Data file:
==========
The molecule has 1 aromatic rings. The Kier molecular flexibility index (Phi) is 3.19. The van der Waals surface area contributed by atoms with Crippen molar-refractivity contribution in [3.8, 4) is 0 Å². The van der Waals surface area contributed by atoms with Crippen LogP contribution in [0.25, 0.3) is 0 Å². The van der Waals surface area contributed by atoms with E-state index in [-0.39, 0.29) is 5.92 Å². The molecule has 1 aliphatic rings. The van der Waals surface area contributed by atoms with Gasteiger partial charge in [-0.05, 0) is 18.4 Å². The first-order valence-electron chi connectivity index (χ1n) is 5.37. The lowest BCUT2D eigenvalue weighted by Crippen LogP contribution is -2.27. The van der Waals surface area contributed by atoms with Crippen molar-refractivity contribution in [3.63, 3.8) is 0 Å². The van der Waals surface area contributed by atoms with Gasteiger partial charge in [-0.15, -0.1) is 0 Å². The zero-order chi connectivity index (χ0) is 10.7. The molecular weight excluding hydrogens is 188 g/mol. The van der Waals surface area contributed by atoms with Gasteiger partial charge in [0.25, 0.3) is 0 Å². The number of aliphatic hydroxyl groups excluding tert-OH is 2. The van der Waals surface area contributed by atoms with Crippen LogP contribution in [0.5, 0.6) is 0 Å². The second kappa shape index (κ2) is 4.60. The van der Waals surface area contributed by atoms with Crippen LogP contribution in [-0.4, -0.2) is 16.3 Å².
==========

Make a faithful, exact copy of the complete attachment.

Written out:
The molecule has 1 aromatic rings. The Kier molecular flexibility index (Phi) is 3.19. The van der Waals surface area contributed by atoms with Crippen molar-refractivity contribution in [3.8, 4) is 0 Å². The van der Waals surface area contributed by atoms with Crippen LogP contribution in [0.25, 0.3) is 0 Å². The van der Waals surface area contributed by atoms with E-state index in [-0.39, 0.29) is 5.92 Å². The molecule has 1 aliphatic rings. The van der Waals surface area contributed by atoms with Gasteiger partial charge in [-0.05, 0) is 18.4 Å². The first-order valence-electron chi connectivity index (χ1n) is 5.37. The lowest BCUT2D eigenvalue weighted by Crippen LogP contribution is -2.27. The van der Waals surface area contributed by atoms with Crippen molar-refractivity contribution in [3.63, 3.8) is 0 Å². The van der Waals surface area contributed by atoms with Gasteiger partial charge in [-0.15, -0.1) is 0 Å². The zero-order chi connectivity index (χ0) is 10.7. The molecular weight excluding hydrogens is 188 g/mol. The van der Waals surface area contributed by atoms with Gasteiger partial charge in [0.25, 0.3) is 0 Å². The number of aliphatic hydroxyl groups excluding tert-OH is 2. The van der Waals surface area contributed by atoms with Crippen LogP contribution in [0.5, 0.6) is 0 Å². The second kappa shape index (κ2) is 4.60. The van der Waals surface area contributed by atoms with Crippen LogP contribution in [-0.4, -0.2) is 16.3 Å².